*1097 We believe that these allegations of sham activity fall within the doctrine of California Motor Transport Co. v. Trucking Unlimited, 404 U.S. 508, 92 S. Ct. 609, 30 L. Ed. 2d 642 (1972). In its classic formulation, sham litigation consists of the repeated institution of baseless court or agency proceedings through which the defendants seek to foreclose the plaintiffs' access to these tribunals and thereby injure or destroy the plaintiff as a competitor. The alleged use of FCC tariff filings in our case, though not within the precise pattern of California Motor, does present abuses of the regulatory process from which an anti-competitive intent may be inferred. The interconnection tariffs present a situation which is the converse of California Motor. In that case, the defendant injured his competitor by dogged resistance and opposition, whereas in filing allegedly sham interconnection tariffs, AT&T is allegedly injuring MCI by initiating proceedings to which MCI must respond. Until MCI obtains a declaration from the FCC that the interconnection tariffs are unlawful, MCI must suffer the restrictions upon its ability to offer a full range of services which, in the Commission's words, deny "full and fair competition," and in obtaining the Commission's declaration, MCI must incur litigation expenses which could financially exhaust MCI. (Complaint, par. 23(1)); B.A.M. Liquors, Inc. v. Satenstein, 1976-2 Trade Cas. ถ 60,997 (S.D.N.Y.). Whether used offensively or defensively, such sham activity states a claim of antitrust violation. United States v. Otter Tail Power Co., 360 F. Supp. 451 (D.Minn.1973), aff'd without opinion, 417 U.S. 901, 94 S. Ct. 2594, 41 L. Ed. 2d 207 (1974). The competitive tariffs operate somewhat differently. Like all shams, the competitive tariffs seek something other than a genuine adjudication. Associated Radio Serv. Co. v. Page Airways, Inc., 414 F. Supp. 1088 (N.D.Texas 1976); United States Dental Institute v. American Ass'n. of Orthodontists, 396 F. Supp. 565 (N.D.Ill. 1975). According to the allegations, what AT&T really sought, in the filing of these tariffs, was to strategically publicize services AT&T was unable to provide and thereby to discourage potential customers from immediately subscribing to services MCI was then prepared to provide. Allegedly, these tariff filings were strategically timed to coincide with and thereby impede MCI's public financing. (Complaint, par. 23). Unlike the sham interconnection tariffs which seek to exhaust a competitor's finances, these competitive tariffs merely seek to use the tariff filing as a basis for misleading publicity to customers and the financial community. As such, they fall within the category of sham activity "timed and designed principally . . . to preserve [its] monopoly." United States v. Otter Tail Power Co., 360 F. Supp. 451-52 (D.Minn.1973), aff'd without opinion, 417 U.S. 901, 94 S. Ct. 2594, 41 L. Ed. 2d 207 (1974). Thus, reading these allegations about the interconnection and competitive tariffs in the light most favorable to plaintiffs, as we must on a motion to dismiss, we believe the plaintiffs have alleged the sort of sham activity which falls within the doctrine of California Motor and its progeny.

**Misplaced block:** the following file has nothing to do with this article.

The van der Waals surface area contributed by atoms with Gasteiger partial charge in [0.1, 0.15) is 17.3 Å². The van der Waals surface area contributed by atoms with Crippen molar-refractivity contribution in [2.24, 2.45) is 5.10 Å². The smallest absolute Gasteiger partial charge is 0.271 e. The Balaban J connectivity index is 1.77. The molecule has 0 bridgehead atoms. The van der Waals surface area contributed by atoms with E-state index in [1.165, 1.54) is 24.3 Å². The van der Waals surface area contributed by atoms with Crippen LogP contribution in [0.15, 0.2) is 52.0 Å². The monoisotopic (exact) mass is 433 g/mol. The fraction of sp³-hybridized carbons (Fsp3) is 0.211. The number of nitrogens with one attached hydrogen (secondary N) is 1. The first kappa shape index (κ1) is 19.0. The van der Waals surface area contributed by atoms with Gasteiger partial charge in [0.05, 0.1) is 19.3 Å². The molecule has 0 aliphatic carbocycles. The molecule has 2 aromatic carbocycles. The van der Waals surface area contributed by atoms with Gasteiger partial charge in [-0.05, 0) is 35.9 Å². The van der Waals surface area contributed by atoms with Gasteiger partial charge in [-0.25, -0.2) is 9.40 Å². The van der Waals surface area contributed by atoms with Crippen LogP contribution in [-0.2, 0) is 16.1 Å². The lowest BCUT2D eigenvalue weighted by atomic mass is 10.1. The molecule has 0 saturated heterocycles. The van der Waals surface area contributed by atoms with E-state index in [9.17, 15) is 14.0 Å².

AT&T argues that the FCC's pervasive regulation of the services and charges contained in its tariffs should immunize AT&T from the antitrust laws beginning the day the tariff is filed. We disagree for two independently sufficient reasons. First, AT&T filed tariffs with the *1098 FCC which are allegedly sham, and even the most pervasive scheme of regulation cannot immunize someone from anticompetitive sham activity which seeks to abuse the regulatory process itself. Second, the principles developed in the preceding section suggest that immunity should be implied not at the time of tariff filing, but only after the agency has approved or otherwise affirmatively sanctioned the contents of the tariff. Under the Communications Act, the communications carrier has sole responsibility for filing a tariff. 47 U.S.C. ง 203(a). As the Supreme Court has stated with respect to the model for the Communications Act, "The Act was designed to preserve private initiative in rate-making as indicated by the duty of each common carrier to initiate its own rates." Georgia v. Pennsylvania R. R. Co., 324 U.S. 439, 459, 65 S. Ct. 716, 727, 89 L. Ed. 1051 (1945) (citations omitted). As a result, the contents of the tariff are in the first instance the product of the carrier's independent business judgment. In the tariff schedule, the carrier must designate an effective date. 47 U.S.C. ง 203(a). Unless otherwise acted upon, the tariff becomes effective no later than ninety days after its filing. Compare 47 U.S.C.A. ง 203(b) (1) (Supp.1978) (ninety days) with 47 U.S.C. ง 203(b) (1) (1970) (thirty days). Upon complaint or its own motion, the Commission may initiate a hearing on the lawfulness of the tariff and may suspend the tariff for five months beyond its effective date. Compare 47 U.S.C.A. ง 204(a) (Supp.1978) (five months) with 47 U.S.C. ง 204(a) (1970) (three months). If the Commission has not concluded the hearing within the five-month period of suspension, the tariff becomes effective as law and binds carrier and customer alike. 47 U.S.C. ง 204(a). These provisions for automatic effectiveness upon the expiration of a specified time are designed to protect a common carrier from an excessive regulatory lag between the time cost increases are incurred and the time those costs may be recovered in an increased rate. H.R. No. 1315, 94th Cong., 2d Sess. 20, reprinted in  U.S.Code Cong. & Admin.News, pp. 1926, 1941. In practice, however, a bulky or complex tariff could become effective well before the Commission had either approved or disapproved its contents. H.R. No. 1315, 94th Cong., 2d Sess. 4, 13-14, reprinted in  U.S.Code Cong. & Admin.News, pp. 1926, 1928, 1934-35. Since the carrier voluntarily initiates the tariff, its contents are the product of the carrier's independent business judgment until the conclusion of the Commission's hearing. See generally, Hearings before the Committee on Interstate Commerce on S. 2410, A Bill to Provide for the Regulation of Interstate and Foreign Communications by Wire or Radio, and for Other Purposes, Senate Hearings on S. 2410, 73rd Cong., 2d Sess. 76, 80, 83 (1934) (Testimony of Walter S. Gifford). If the intent of the carrier's business judgment is to monopolize or unreasonably restrain trade and that intent is revealed in the tariffs, the antitrust laws should apply to those tariffs. Litton Systems, Inc. v. Southwestern Bell Tel. Co., 539 F.2d 418 (5th Cir. 1976). See generally, Cantor v. Detroit Edison Co., 428 U.S. 579, 96 S. Ct. 3110, 49 L. Ed. 2d 1141 (1976); Georgia v. Pennsylvania R. R. Co., 324 U.S. 439, 65 S. Ct. 716, 89 L. Ed. 1051 (1945).